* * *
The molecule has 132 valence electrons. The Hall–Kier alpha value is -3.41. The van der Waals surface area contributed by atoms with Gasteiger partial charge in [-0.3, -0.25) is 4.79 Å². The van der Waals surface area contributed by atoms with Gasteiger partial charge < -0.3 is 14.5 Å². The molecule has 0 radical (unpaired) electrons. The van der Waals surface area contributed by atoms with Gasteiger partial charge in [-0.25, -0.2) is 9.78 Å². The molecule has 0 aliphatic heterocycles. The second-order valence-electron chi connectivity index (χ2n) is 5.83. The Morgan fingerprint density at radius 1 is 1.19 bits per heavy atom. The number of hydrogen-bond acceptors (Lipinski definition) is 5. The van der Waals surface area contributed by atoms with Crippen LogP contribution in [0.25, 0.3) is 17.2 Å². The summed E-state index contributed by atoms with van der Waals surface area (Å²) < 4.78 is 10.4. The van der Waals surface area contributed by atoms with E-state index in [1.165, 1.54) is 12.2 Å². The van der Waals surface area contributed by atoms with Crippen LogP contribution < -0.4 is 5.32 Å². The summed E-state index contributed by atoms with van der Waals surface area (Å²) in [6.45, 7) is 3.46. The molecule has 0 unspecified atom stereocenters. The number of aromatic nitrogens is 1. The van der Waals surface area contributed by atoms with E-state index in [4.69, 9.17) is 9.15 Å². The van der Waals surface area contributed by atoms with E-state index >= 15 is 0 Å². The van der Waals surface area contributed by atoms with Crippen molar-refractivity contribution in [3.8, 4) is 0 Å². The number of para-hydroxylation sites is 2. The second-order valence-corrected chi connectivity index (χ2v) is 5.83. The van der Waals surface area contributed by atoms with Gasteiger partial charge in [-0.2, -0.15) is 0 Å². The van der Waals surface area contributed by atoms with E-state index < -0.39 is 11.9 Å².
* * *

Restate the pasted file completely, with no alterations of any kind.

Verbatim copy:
The molecule has 132 valence electrons. The Hall–Kier alpha value is -3.41. The van der Waals surface area contributed by atoms with Gasteiger partial charge in [-0.3, -0.25) is 4.79 Å². The van der Waals surface area contributed by atoms with Gasteiger partial charge < -0.3 is 14.5 Å². The molecule has 0 radical (unpaired) electrons. The van der Waals surface area contributed by atoms with Gasteiger partial charge in [-0.25, -0.2) is 9.78 Å². The molecule has 0 aliphatic heterocycles. The second-order valence-electron chi connectivity index (χ2n) is 5.83. The Morgan fingerprint density at radius 1 is 1.19 bits per heavy atom. The number of hydrogen-bond acceptors (Lipinski definition) is 5. The van der Waals surface area contributed by atoms with Crippen LogP contribution in [0.25, 0.3) is 17.2 Å². The summed E-state index contributed by atoms with van der Waals surface area (Å²) < 4.78 is 10.4. The van der Waals surface area contributed by atoms with E-state index in [1.165, 1.54) is 12.2 Å². The van der Waals surface area contributed by atoms with Crippen LogP contribution < -0.4 is 5.32 Å². The summed E-state index contributed by atoms with van der Waals surface area (Å²) in [6.45, 7) is 3.46. The molecule has 0 unspecified atom stereocenters. The number of aromatic nitrogens is 1. The van der Waals surface area contributed by atoms with E-state index in [4.69, 9.17) is 9.15 Å². The van der Waals surface area contributed by atoms with E-state index >= 15 is 0 Å². The van der Waals surface area contributed by atoms with Crippen molar-refractivity contribution in [3.8, 4) is 0 Å². The number of para-hydroxylation sites is 2. The second-order valence-corrected chi connectivity index (χ2v) is 5.83. The van der Waals surface area contributed by atoms with Gasteiger partial charge in [-0.2, -0.15) is 0 Å². The van der Waals surface area contributed by atoms with E-state index < -0.39 is 11.9 Å².